Seeking Alpha
Long/short equity, long only, short only, growth
Profile| Send Message|
( followers)  

Sprint (NYSE:S) has gotten the Apple (NASDAQ:AAPL) iPhone, but can they actually make this deal work? Well, if you believe what many are saying, Sprint is betting the company on the iPhone. Now it's never a good idea to bet your company on one product for the long term, as we saw with the Pet Rock. But for the short term, it's not a bad strategy if you hit your marks. Crocs (NASDAQ:CROX) after a while diversified its product line, and the company has come back strong from what looked like game over. Now it's Sprint's turn to bet it all on red, or black, or whatever your favorite color may be.

So we hear that Sprint is paying $20 billion for about 30.5 million iPhones, which works out to about $656 per phone. That is a lot, granted, but it will get $199 back right away. That's almost a third of the cost. The key is in the plans.

Now let's look at Sprint's plans. Their Everything Data plan includes unlimited data, unlimited messaging, and 450 anytime minutes for $79.99 per month (45 cents per extra minute). Their 900 minute version of that plan is $99.99 per month (40 cents per extra minute). If you want the unlimited calling feature, that will cost you $109.99 per month. And this doesn't include all the extra service charges, taxes, and fees. Of course, as Sprint says, these plans are better than their competitors, AT&T (NYSE:T) and Verizon (NYSE:VZ). A similar Verizon plan with 450 minutes and unlimited messaging costs you $59.99, $79.99 for the 900 minute plan. And this doesn't include data. More than 75MB will cost you at least $30 a month, if you want more than 2GB a month it will cost you at least $50 more a month. AT&T's prices are similar to the Verizon ones.

So Sprint has the plans to get customers in the door, but it needs to get them in. A lot of them too. If you take out the $199 price of the phone, the company needs to recover $457 just to break even. Now last quarter, Sprint's average revenue per user was $48. I assume that number will go up since the iPhone will get people to want more expensive data plans. Even at $50 a month, you're talking about 9 months to recover. If you can get everyone in for those $79.99 unlimited plans, it would only take a little more than 5.5 months to get the money back. I know that I'm not counting other costs here, but this is just a simple explanation.

Sprint was expected to lose about $600 million in the quarter that just ended, and the iPhone's benefits won't be seen for another couple of months. The stock took a beating on Monday when the initial iPhone cost number came out, and Tuesday morning shares slid as low as $2.25. But they rallied back about 20%, a huge intraday move. I think there is more short-term pain on the horizon for now, but Sprint has made an important step. The company needed to make this move, or they would be toast. I believe there is a quote in the movie "Moneyball" where Brad Pitt's character says "Adapt or die", and Sprint needed to do so.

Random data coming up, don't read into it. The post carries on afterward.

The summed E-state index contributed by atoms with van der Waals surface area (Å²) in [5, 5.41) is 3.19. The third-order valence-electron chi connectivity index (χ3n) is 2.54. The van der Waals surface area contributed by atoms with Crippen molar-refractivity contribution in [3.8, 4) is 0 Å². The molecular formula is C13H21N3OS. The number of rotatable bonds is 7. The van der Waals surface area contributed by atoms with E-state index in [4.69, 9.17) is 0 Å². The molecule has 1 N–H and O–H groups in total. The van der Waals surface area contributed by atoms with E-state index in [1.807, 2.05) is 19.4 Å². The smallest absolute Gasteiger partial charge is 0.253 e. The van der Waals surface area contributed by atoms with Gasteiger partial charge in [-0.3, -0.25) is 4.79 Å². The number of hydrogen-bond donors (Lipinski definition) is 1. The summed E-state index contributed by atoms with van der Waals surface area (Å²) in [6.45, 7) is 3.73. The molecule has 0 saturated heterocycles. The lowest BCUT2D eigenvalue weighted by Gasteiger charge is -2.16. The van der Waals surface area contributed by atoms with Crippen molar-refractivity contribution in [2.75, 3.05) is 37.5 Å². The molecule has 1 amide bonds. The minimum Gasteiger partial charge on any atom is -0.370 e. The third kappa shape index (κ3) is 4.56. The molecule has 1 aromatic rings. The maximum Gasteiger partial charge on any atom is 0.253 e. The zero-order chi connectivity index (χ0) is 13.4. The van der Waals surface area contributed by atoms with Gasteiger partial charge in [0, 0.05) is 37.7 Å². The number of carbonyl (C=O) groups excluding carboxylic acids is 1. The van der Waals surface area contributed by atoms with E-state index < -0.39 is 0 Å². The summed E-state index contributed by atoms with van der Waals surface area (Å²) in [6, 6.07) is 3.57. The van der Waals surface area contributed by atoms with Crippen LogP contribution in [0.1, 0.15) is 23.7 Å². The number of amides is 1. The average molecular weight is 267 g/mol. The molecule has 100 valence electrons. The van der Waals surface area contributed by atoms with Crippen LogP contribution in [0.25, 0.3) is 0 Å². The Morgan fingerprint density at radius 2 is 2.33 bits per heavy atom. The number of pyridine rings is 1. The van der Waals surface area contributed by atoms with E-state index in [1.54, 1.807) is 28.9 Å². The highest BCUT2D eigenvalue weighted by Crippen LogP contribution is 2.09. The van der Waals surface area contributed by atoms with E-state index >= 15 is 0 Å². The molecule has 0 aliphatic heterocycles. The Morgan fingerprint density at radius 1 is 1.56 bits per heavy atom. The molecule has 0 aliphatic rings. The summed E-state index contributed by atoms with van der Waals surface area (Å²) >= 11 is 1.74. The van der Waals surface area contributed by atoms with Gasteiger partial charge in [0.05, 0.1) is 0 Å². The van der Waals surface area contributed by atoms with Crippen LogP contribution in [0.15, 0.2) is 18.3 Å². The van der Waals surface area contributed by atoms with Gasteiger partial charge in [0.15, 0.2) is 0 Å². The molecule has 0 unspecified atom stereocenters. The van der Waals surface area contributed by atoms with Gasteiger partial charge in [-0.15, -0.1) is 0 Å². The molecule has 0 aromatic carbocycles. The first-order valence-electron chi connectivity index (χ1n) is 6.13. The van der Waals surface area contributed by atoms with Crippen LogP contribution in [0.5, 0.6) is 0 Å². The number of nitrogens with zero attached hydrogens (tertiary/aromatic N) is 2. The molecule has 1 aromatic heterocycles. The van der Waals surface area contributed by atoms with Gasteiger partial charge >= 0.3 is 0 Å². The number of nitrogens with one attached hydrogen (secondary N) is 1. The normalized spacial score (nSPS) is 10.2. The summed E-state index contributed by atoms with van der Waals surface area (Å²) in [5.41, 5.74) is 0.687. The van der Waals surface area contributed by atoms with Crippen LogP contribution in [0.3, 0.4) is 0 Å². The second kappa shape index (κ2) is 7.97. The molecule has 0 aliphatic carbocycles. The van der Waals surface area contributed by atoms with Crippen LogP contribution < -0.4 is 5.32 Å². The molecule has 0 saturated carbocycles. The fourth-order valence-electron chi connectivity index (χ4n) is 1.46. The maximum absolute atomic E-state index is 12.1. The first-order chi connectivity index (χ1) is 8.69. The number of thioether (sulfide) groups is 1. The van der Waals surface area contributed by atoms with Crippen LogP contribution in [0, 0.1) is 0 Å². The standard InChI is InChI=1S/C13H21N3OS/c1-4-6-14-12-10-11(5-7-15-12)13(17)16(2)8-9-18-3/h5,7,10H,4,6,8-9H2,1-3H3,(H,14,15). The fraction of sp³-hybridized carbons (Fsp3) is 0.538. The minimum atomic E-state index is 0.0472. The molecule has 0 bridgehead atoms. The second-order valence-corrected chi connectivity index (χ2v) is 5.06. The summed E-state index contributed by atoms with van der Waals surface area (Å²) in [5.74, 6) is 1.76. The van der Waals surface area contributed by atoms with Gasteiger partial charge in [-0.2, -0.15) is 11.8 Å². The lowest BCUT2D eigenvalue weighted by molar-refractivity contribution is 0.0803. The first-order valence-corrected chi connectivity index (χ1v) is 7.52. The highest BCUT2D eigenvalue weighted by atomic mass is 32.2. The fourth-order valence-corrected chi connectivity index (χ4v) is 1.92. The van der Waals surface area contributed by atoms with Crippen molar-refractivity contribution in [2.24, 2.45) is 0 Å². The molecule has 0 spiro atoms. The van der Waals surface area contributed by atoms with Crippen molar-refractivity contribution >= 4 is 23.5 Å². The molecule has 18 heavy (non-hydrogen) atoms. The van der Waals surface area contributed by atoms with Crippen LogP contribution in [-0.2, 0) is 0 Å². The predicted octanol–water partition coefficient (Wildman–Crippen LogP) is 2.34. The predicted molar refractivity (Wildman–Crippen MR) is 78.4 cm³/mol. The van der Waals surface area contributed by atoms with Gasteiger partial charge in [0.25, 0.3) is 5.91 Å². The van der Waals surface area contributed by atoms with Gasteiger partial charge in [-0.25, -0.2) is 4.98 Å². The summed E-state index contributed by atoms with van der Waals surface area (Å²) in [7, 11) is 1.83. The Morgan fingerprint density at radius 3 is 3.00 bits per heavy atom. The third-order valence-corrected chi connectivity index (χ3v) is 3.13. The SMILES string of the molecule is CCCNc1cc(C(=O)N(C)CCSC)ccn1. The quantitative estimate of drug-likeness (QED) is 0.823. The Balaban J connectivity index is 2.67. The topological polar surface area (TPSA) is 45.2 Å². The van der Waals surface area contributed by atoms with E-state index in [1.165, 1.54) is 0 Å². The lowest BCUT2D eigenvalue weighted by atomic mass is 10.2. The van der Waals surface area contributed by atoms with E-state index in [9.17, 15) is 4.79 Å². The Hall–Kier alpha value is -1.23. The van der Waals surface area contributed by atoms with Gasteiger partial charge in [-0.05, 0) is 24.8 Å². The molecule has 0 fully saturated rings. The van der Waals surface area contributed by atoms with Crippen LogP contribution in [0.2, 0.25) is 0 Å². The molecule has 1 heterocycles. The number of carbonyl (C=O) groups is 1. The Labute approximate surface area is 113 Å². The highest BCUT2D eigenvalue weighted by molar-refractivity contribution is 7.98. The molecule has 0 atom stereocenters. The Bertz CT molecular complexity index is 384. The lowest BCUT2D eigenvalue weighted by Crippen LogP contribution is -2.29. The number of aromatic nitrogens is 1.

But remember, this is a Hail Mary pass. The future of the company rests on the iPhone, and as many have pointed out, the RAZR was the popular phone a few years ago, try selling 6 million of them now. Sprint is in a good situation to capitalize off the Apple junkies out there who have to have it all. If they can make this work, it's the first step towards profitability. And maybe a good step in the long term turnaround of the company.

So how do I think this affects the competitive landscape? Here are my potential winners and losers:

Short Term Winner: Sprint. Sprint needed a lifeline, and it got it. Like the boat that's sinking in the water, Apple is the Coast Guard. I don't think Sprint could have survived long term without this deal, and for now, it will keep the company afloat. Sprint is definitely in a position to take subscribers away from both AT&T and Verizon.

Long Term Winner: Apple. For the same reasons Sprint is a short-term winner, Apple is a long term winner. Apple gets another $20 billion contract and gets a great price for its product. An additional benefit could arise from this as well. If this is the deal that turns Sprint around, the next contract for Apple could be even greater for the company because it will have Sprint at its Mercy. Once again, Apple wins. And it's all about winning, duh.

Long Term Winners: American Tower (NYSE:AMT) and Crown Castle (NYSE:CCI). As the race to improve network coverage continues, these two cellular tower companies are in great positions to reap the benefits. Sprint will obviously need to upgrade some of its network, and there are plenty of areas in this country that need more and better coverage. American Tower is the better company right now, but both should fare well going forward.

Short Term Loser: Verizon. I think Verizon will lose some customers early on, but I don't think they are in terrible shape in the long run. Like I said earlier, Sprint could easily fail here and that would put Verizon in the best position going forward.

Long Term Loser: AT&T. For a time, AT&T was the exclusive iPhone retailer, and they have been getting cannibalized left and right. I think this impacts them more than Verizon because they now face a two front war. The new challenge from Sprint, plus the legal fight over the T-Mobile deal. They might be stretched too thin currently, and that is not good news going forward.

Disclosure: I have no positions in any stocks mentioned, and no plans to initiate any positions within the next 72 hours.

Source: Can Sprint Make the iPhone Work? The Winners and Losers From Today's News